Two Years after the Bloodbath

Exactly two years ago, on the day after the bloodbath at the Quirino Grandstand, this was the headline of The Philippine Daily Inquirer. Yesterday marked the second year of the infamous Manila Hostage Tragedy where 8 Hong Kong tourists died when dismissed police officer Senior Inspector Rolando Mendoza hijacked a tourist bus carrying 25 people in an attempt to get his job back.

Yesterday’s commemoration may have been overshadowed by other issues and events (Sen. Tito Sotto’s alleged plagiarism and his staff’s moronic defense and the sudden death of DILG Secretary Jesse Robredo, to name some) but this tragic event in our history is still fresh in my mind, as if it happened just recently.

I was then in between doing my editing works and procrastinating on Tumblr when the news broke out the morning of August 23, 2010. Having seen a similar situation years before when Jun Ducat held hostage preschool students in a bus, I told myself that this will also come to a peaceful end. I even exchanged some good laughs and ideas with an online buddy, Tita Marj, about the possibility of creating a biopic for Captain Mendoza and guessing who would be the best actor to portray him (I personally chose Efren Reyes Jr. and Spanky Manikan for the role).

The whole afternoon and early evening went by with me tweeting and posting some stuff on Tumblr about the hostage crisis, my opinion, my rant against Captain Mendoza, on how would it affect our image to the international community, and being glued on the evening news on television, monitoring the events.

And then the unexpected came. The whole country – and perhaps the whole world – was in shock.

Most of us, I think, were glued then on the television and have watched the events that lead to a bloodbath. Those who have no television during that time resorted to social media, blogging site Tumblr included, for updates. My dashboard became a news feed of sort, thanks to the Tumblristas who posted the events (and opinion) on the blogging platform. (There was even a pun created during that time on David Karp’s cyber empire. Tumblr became ‘Tumblr Patrol’ in reference to the blow by blow posting of events just like in the news program ‘TV Patrol’.)

After the tragic event, the eyes of the whole world were glued to our country and the then two-month old Aquino administration was put under the spotlight of local and international ridicule. The Pinoy culture of ‘mas magaling ang miron’, ‘sisihan’ and ‘turuan’ were seen days after the event. Memes about how pulpol our policemen were spread on various social media. Angry Facebook users stormed the Facebook page of President Aquino (that lead to its early demise and reconstruction). And to make things worse, photos of policemen and students who were taking pictures with the ill-fated bus spread on the internet (that added to the anger of the citizens of Hong Kong.)

It has been repeatedly said that no one wanted this to happen. Our country has repeatedly apologized to the victims. But is an apology enough? No. Is justice served to the victims? Apparently, even after two years, not yet.

Yesterday, the families of eight Hong Kong victims who were killed in the hostage crisis stormed our consulate in Hong Kong as they demand for an apology from our Government. And two years after the tragedy, Hong Kong has not lifted its ‘black’ travel warning that discourages its residents from travelling to the Philippines. (It was originally issued on the day of the hostage taking.)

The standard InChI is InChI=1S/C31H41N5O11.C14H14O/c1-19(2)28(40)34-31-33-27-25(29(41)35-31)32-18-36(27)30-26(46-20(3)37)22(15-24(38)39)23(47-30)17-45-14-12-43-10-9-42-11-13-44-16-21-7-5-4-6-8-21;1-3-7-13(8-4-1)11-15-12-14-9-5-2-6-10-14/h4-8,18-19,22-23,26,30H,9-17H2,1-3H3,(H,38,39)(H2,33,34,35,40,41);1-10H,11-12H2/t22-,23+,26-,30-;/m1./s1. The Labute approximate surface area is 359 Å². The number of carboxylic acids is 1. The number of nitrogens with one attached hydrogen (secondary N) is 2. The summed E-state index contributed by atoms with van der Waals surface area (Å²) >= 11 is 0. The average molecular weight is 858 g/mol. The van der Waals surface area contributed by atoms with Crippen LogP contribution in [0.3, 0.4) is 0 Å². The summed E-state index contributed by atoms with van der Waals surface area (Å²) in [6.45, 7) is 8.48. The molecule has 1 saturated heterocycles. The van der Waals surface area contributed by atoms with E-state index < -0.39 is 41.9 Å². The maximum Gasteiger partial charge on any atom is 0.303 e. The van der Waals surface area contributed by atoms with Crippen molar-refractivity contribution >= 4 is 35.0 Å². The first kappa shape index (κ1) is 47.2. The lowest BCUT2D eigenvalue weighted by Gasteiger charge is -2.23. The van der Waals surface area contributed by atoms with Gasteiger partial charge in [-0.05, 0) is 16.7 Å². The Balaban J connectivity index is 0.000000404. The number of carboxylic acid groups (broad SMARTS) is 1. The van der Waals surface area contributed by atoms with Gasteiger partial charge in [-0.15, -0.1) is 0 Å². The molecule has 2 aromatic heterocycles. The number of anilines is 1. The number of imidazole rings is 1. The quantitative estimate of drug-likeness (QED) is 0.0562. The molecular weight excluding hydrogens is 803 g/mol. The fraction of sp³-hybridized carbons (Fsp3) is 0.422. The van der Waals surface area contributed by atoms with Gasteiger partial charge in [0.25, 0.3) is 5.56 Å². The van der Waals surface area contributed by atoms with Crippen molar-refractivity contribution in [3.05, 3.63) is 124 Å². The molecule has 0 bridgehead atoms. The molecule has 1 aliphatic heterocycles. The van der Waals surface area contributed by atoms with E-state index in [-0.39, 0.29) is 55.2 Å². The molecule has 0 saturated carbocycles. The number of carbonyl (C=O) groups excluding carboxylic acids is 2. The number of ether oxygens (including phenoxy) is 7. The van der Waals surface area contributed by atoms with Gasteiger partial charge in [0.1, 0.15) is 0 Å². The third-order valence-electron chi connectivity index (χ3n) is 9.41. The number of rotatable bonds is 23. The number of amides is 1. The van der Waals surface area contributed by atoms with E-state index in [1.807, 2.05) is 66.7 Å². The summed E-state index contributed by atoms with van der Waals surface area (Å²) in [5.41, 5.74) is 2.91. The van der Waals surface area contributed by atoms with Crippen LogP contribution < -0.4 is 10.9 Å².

I understand the grief of the victims’ kin. Two years after the event, only one among those who were recommended to be accountable was punished and sacked from office (the alleged extortionist ex-Deputy Ombudsman Emilio Gonzalez III who is one of the causes of captain Mendoza’s outrage). I personally read the recommendation of the Incident Investigation and Review Committee (IIRC) soon after the document was made public and I was disappointed to learn that some of their recommendations were not followed by the Palace. For instance, they did not follow the recommendation of the IIRC to sanction PNP Chief director General Jesus Versoza, Manila City Vice Mayor Isko Salvador, and DILG Undersecretary Rico Puno (the latter, allegedly, was saved because he was the President’s shooting buddy).

But to be fair, I commend the current administration in their efforts in their drive against corruption. We do not want to make another Captain Mendoza among the civilians and our servicemen. It will be remembered that one of the reasons why Captain Mendoza hijacked the bus was the alleged corruption (and bribery for his pending case) on the Office of the Ombudsman.

Two years have passed and although justice is yet to be fully served on the victims, we can see some changes on the system. There’s already a new Ombudsman in the person of Conchita Carpio-Morales. With the sudden death of Sec. Jesse Robredo, the clamor of the public for a clean and honest governance has increased. With the appointment of the new Chief Justice, Maria Lourdes Sereno, hopefully, there is a drastic change in our judiciary. And with the active participation of the people through social media, I think, we are getting closer to the dream of having a clean system.

But before all of these good things to materialize, let us not forget that there are grieving relatives of the victims, there are accountable persons who are yet to be sanctioned, and there is still an elusive justice that is yet to be served.

And I hope this would never happen again. Never again.



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